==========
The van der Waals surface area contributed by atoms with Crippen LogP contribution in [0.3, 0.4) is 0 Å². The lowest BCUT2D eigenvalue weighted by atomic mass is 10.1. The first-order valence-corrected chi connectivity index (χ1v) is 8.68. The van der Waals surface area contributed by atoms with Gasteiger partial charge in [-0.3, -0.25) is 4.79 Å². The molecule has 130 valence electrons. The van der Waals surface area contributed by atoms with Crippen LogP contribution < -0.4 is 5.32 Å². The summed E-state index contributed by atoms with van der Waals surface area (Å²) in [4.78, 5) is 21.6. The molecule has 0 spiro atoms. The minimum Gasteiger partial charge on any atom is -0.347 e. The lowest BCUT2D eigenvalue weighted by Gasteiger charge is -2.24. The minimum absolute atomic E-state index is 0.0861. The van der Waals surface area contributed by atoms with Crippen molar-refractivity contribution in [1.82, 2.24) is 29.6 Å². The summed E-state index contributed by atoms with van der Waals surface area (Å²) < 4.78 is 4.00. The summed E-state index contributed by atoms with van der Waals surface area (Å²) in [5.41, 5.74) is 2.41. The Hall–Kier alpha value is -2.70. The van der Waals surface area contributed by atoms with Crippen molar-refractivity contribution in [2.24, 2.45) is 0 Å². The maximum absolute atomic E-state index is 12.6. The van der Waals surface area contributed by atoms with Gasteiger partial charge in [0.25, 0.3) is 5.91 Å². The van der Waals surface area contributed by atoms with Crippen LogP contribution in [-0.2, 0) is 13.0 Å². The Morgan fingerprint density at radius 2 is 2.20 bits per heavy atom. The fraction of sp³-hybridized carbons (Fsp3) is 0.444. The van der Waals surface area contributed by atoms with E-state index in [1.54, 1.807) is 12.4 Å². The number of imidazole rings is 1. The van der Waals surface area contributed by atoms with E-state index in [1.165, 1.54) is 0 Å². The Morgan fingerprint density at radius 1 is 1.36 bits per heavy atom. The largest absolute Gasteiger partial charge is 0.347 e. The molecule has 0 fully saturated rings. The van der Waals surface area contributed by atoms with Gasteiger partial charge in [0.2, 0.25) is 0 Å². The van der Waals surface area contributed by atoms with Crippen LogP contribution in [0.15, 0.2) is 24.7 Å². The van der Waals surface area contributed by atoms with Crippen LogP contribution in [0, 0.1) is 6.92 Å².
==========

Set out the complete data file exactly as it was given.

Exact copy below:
The van der Waals surface area contributed by atoms with Crippen LogP contribution in [0.3, 0.4) is 0 Å². The lowest BCUT2D eigenvalue weighted by atomic mass is 10.1. The first-order valence-corrected chi connectivity index (χ1v) is 8.68. The van der Waals surface area contributed by atoms with Gasteiger partial charge in [-0.3, -0.25) is 4.79 Å². The molecule has 130 valence electrons. The van der Waals surface area contributed by atoms with Crippen LogP contribution < -0.4 is 5.32 Å². The summed E-state index contributed by atoms with van der Waals surface area (Å²) in [4.78, 5) is 21.6. The molecule has 0 spiro atoms. The minimum Gasteiger partial charge on any atom is -0.347 e. The lowest BCUT2D eigenvalue weighted by Gasteiger charge is -2.24. The minimum absolute atomic E-state index is 0.0861. The van der Waals surface area contributed by atoms with Crippen molar-refractivity contribution in [1.82, 2.24) is 29.6 Å². The summed E-state index contributed by atoms with van der Waals surface area (Å²) < 4.78 is 4.00. The summed E-state index contributed by atoms with van der Waals surface area (Å²) in [5.41, 5.74) is 2.41. The Hall–Kier alpha value is -2.70. The van der Waals surface area contributed by atoms with Crippen molar-refractivity contribution in [2.24, 2.45) is 0 Å². The maximum absolute atomic E-state index is 12.6. The van der Waals surface area contributed by atoms with Gasteiger partial charge in [0.25, 0.3) is 5.91 Å². The van der Waals surface area contributed by atoms with Crippen LogP contribution in [-0.2, 0) is 13.0 Å². The Morgan fingerprint density at radius 2 is 2.20 bits per heavy atom. The fraction of sp³-hybridized carbons (Fsp3) is 0.444. The van der Waals surface area contributed by atoms with E-state index in [1.54, 1.807) is 12.4 Å². The number of imidazole rings is 1. The van der Waals surface area contributed by atoms with E-state index in [1.165, 1.54) is 0 Å². The Morgan fingerprint density at radius 1 is 1.36 bits per heavy atom. The largest absolute Gasteiger partial charge is 0.347 e. The molecule has 0 fully saturated rings. The van der Waals surface area contributed by atoms with Gasteiger partial charge in [0.2, 0.25) is 0 Å². The van der Waals surface area contributed by atoms with Crippen LogP contribution in [0.15, 0.2) is 24.7 Å². The van der Waals surface area contributed by atoms with Crippen LogP contribution in [0, 0.1) is 6.92 Å².